Category Archives: Illinois / regional

Alan Guebert’s book The Land of Milk and Uncle Honey may have been inspired by a little homemade wine. Guebert, has been writing his nationally syndicated column “The Farm and Food File” since 1993. The first seed of what would become … Continue reading

On Christmas Eve, 1880, an Arcola painter-illustrator and his wife welcomed John Gruelle to the family. John sank roots into the professional illustration trade himself at age 25 when he sold cartoons to an Indianapolis newspaper. In 1911, young John’s … Continue reading

From the UIP release Christmas in Illinois, edited by James Ballowe: Before sitting on Santa’s lap in department stores became the way children let Santa and their parents know what they wanted for Christmas, letter writing was common, and often … Continue reading

On December 13, 1984, a remarkable murder took place outside of St. Louis. Dale Cavaness, a physician in Eldorado, Illinois, killed his ne’er-do-well son Sean with two gunshots to the head. Sean had struggled for years with alcohol and other … Continue reading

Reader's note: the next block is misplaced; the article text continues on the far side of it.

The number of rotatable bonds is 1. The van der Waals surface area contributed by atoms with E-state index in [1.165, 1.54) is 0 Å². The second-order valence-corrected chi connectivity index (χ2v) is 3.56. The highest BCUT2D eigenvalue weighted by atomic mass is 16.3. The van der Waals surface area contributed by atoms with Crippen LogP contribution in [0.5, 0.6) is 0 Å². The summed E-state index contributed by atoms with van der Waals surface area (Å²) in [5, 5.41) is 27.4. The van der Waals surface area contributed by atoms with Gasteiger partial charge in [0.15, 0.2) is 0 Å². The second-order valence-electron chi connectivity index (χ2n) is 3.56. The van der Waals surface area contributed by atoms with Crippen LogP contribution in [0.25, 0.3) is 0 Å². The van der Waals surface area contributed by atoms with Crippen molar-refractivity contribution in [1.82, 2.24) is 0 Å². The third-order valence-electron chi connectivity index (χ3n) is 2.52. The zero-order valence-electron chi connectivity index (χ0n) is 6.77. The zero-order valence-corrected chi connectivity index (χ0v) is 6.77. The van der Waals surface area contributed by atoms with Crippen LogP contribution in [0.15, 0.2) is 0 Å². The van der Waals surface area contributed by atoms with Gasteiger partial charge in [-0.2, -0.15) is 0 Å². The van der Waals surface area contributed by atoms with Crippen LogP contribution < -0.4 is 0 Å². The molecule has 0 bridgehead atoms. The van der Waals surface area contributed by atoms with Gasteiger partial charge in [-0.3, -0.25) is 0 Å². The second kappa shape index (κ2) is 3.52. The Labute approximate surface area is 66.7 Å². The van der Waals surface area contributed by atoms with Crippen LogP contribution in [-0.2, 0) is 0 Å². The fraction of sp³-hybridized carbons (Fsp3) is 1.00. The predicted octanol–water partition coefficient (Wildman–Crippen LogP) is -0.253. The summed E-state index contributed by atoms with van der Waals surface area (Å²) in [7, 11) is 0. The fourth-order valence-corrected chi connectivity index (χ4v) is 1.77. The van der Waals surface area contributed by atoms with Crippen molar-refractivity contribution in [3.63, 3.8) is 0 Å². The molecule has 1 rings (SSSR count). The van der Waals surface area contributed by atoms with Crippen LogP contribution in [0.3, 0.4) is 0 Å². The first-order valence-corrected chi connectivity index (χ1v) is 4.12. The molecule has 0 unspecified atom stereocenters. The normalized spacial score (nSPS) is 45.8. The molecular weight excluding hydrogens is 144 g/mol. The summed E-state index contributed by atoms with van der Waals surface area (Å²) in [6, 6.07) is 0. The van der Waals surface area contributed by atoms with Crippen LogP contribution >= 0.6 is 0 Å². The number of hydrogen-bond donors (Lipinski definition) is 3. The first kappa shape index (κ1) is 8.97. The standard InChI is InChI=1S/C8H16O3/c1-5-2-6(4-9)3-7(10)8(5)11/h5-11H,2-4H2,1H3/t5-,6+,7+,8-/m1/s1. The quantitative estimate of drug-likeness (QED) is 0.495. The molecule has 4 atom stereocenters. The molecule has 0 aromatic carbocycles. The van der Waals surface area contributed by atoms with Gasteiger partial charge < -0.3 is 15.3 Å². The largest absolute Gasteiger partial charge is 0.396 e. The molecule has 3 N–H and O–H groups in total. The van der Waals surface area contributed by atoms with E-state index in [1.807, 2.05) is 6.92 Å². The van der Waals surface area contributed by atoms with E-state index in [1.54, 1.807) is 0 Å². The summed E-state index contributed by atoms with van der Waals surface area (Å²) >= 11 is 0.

On November 8, 1810, the first recorded load of Illinois coal reached the market in New Orleans. The event may sound ordinary, but it represented a significant pivot in state history. Coal would go on to become an important business, … Continue reading

The 2016 Missouri History Book Award goes to Carl J. Ekberg’s and Sharon K. Person’s St. Louis Rising: The French Regime of Louis St. Ange de Bellerive, adding to acclaim that has already seen it selected as a Choice Outstanding Academic Title. Ekberg and … Continue reading

The nation’s great coast-to-coast route in the pre-interstate era, Lincoln Highway was formally dedicated by the Lincoln Highway Association on October 31, 1913. Carl G. Fisher, the head of the project and a fantastically colorful figure of the era, envisioned … Continue reading

This October marks the 104th anniversary of the debut of a pop culture titan. Born of woman, raised by apes, Tarzan swung into American consciousness via the pen of underemployed Oak Park salesman Edgar Rice Burroughs, a fan of the era’s … Continue reading

Tonight Cynthia Clampitt continues her barnstorming book tour of the Midwest with a reading a book signing in Winfield, Illinois. (Seven p.m. at the Public Library.) To celebrate, the blog shares one of the recipes Clampitt collected in Midwest Maize, … Continue reading

On October 18, 1924, a streak of fire and breath of flame named Harold “Red” Grange had a game for the ages, scoring six touchdowns against a University of Michigan defense thought to be among the best in the nation. The … Continue reading